Questionnaire for perspective jurors
Sevierville, TN — Lawyers in the Shane Bacon murder case discussed motions in the case of the State of Tennessee vs- Christopher Willingham Friday, February 18, at the Sevier County Circuit Court.
Willingham is charged with first degree murder of Shane Bacon, 29, who was found dead June 24, 2003 in the office of Monster Audio. Bacon and Willingham were co-owners of Monster Audio and Accessories, located at 1352 Dolly Parton Parkway in the Splendor Oaks Plaza strip mall.
Willingham was dressed in a suit as he entered the courtroom. The family of Shane Bacon sat a few rows back to watch the proceedings.
Willingham’s attorney, James A. H. Bell, asked that certain members of the Bacon family leave the courtroom because they may be called as witnesses during the trial. Sevier County Circuit Court Judge Rex Ogle said the family had a right to be in the courtroom during the hearing and that they did not have to leave.
Willingham’s bond was set at $150,000 last October, of which $75,000 was a commercial bond, along with a property bond of $75,000.
During the hearing, Bell told Ogle that the $75,000 property bond, which had been secured through Willingham’s caretaker, Ernest Joyner, was no longer in place. Ogle asked how the bond was being secured.
When Bell could not tell Ogle how the $75,000 bond was secured, Ogle ordered that Willingham be taken back into custody until the bond was secured. A short time later last Friday, Willingham was released after the bonding company, which had secured the first $75,000, agreed to secure the entire $150,000 bond.
As part of Willingham’s bond agreement approved last October, stipulations were made that Willingham contact Joyner on a daily basis. During the motion hearing, Joyner testified that during a three day period since Willingham’s release, Joyner did not have any contact with Willingham. Ogle made it very clear to Willingham that he was to abide by the agreement and then asked Willingham if he understood what was expected of him. Willingham confirmed to Ogle that he did.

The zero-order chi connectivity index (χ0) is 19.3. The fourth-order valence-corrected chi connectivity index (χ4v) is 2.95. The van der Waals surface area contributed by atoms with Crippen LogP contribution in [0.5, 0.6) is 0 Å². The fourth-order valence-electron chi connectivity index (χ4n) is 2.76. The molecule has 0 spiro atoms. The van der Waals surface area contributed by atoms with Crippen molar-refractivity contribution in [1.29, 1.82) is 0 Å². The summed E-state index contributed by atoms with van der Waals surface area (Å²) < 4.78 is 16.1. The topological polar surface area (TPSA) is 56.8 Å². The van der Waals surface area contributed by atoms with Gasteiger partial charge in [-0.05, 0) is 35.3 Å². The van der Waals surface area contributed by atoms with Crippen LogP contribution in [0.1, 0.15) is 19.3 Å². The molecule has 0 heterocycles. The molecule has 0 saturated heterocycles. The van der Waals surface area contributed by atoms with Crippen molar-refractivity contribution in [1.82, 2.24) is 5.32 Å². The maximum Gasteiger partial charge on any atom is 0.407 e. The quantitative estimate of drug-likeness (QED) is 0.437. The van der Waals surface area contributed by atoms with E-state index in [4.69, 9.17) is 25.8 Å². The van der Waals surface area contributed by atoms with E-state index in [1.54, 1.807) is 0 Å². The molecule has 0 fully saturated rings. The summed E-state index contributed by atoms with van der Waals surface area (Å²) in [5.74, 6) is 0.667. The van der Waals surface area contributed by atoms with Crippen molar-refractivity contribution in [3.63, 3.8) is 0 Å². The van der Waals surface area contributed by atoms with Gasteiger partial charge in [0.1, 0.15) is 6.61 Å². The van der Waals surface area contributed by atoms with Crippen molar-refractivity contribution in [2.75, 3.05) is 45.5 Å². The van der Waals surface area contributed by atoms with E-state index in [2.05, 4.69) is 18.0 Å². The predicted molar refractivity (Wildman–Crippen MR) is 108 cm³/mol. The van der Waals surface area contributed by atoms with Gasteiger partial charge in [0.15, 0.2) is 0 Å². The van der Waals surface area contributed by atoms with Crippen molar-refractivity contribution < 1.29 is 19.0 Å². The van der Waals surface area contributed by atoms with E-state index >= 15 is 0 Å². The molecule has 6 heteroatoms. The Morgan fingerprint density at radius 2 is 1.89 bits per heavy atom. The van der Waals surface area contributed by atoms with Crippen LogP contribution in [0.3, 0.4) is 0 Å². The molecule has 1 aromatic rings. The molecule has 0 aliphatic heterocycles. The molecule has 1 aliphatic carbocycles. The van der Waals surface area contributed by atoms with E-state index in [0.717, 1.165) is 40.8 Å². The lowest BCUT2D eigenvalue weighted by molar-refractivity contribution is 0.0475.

During the motions hearing, Bell told Ogle that he had a questionnaire for perspective jurors to complete. The questionnaire stated that it would, “Aid the court and the parties during the jury selection process” and asked 87 different questions including; “Would you characterize yourself as a Leader or Follower,” to “Have you ever watched Court TV? And if yes, describe what you have watched.” Bell offered the questionnaire on disk to the court.
Ogle asked both the prosecution and defense attorneys to review the questions to work out any disagreements with the materials before the questions were presented to the court.
According to court employees, this is the first time in Sevier County history that an attorney has asked for a questionnaire to be completed by jurors before selection.
On February 7, 2004, Attorney General pro tem, Joseph Baugh, the prosecuting attorney for the case, issued a request for sequestered jury. Paperwork obtained through Sevier County Circuit Court requested that “potential jurors selected and the jury when empanel for the trial of this matter by sequestered, guarded and kept apart from the general public during the voir dire and trial.”
The court set a date of April 8 and April 15 for pretrial discussions.
The trial is set to begin June 27.